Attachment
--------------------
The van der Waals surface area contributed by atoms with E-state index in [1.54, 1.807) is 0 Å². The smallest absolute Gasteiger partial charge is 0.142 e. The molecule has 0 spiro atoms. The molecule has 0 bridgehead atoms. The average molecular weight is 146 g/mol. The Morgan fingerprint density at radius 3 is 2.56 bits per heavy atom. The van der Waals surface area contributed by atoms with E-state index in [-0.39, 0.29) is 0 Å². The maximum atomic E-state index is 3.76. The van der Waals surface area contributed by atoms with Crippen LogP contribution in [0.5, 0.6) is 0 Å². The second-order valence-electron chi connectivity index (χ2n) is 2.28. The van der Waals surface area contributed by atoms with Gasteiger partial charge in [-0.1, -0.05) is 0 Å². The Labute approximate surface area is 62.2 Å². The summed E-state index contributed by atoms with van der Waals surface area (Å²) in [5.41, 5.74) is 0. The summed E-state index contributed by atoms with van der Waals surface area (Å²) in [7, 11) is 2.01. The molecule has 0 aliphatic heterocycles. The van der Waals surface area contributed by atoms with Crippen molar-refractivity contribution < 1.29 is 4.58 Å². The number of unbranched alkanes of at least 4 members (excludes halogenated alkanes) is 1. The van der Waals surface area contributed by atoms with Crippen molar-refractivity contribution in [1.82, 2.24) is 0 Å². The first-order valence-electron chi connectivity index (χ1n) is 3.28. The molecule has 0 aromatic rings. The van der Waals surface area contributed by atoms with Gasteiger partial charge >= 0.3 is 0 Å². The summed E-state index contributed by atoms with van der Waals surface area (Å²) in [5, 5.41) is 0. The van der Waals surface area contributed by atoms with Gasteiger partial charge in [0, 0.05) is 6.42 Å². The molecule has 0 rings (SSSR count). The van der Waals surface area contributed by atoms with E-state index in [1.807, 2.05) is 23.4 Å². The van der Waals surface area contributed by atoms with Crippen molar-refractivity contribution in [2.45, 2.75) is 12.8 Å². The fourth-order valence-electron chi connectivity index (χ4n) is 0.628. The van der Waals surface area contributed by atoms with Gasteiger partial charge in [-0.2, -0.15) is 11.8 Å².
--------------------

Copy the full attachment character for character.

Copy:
The van der Waals surface area contributed by atoms with E-state index in [1.54, 1.807) is 0 Å². The smallest absolute Gasteiger partial charge is 0.142 e. The molecule has 0 spiro atoms. The molecule has 0 bridgehead atoms. The average molecular weight is 146 g/mol. The Morgan fingerprint density at radius 3 is 2.56 bits per heavy atom. The van der Waals surface area contributed by atoms with E-state index in [-0.39, 0.29) is 0 Å². The maximum atomic E-state index is 3.76. The van der Waals surface area contributed by atoms with Crippen LogP contribution in [0.5, 0.6) is 0 Å². The second-order valence-electron chi connectivity index (χ2n) is 2.28. The van der Waals surface area contributed by atoms with Gasteiger partial charge in [-0.1, -0.05) is 0 Å². The Labute approximate surface area is 62.2 Å². The summed E-state index contributed by atoms with van der Waals surface area (Å²) in [5.41, 5.74) is 0. The summed E-state index contributed by atoms with van der Waals surface area (Å²) in [7, 11) is 2.01. The molecule has 0 aliphatic heterocycles. The van der Waals surface area contributed by atoms with Crippen molar-refractivity contribution < 1.29 is 4.58 Å². The number of unbranched alkanes of at least 4 members (excludes halogenated alkanes) is 1. The van der Waals surface area contributed by atoms with Crippen molar-refractivity contribution in [1.82, 2.24) is 0 Å². The first-order valence-electron chi connectivity index (χ1n) is 3.28. The molecule has 0 aromatic rings. The van der Waals surface area contributed by atoms with Gasteiger partial charge >= 0.3 is 0 Å². The summed E-state index contributed by atoms with van der Waals surface area (Å²) in [5, 5.41) is 0. The van der Waals surface area contributed by atoms with Gasteiger partial charge in [0, 0.05) is 6.42 Å². The molecule has 0 rings (SSSR count). The van der Waals surface area contributed by atoms with E-state index in [1.807, 2.05) is 23.4 Å². The van der Waals surface area contributed by atoms with Crippen molar-refractivity contribution in [2.45, 2.75) is 12.8 Å². The fourth-order valence-electron chi connectivity index (χ4n) is 0.628. The van der Waals surface area contributed by atoms with Gasteiger partial charge in [-0.2, -0.15) is 11.8 Å².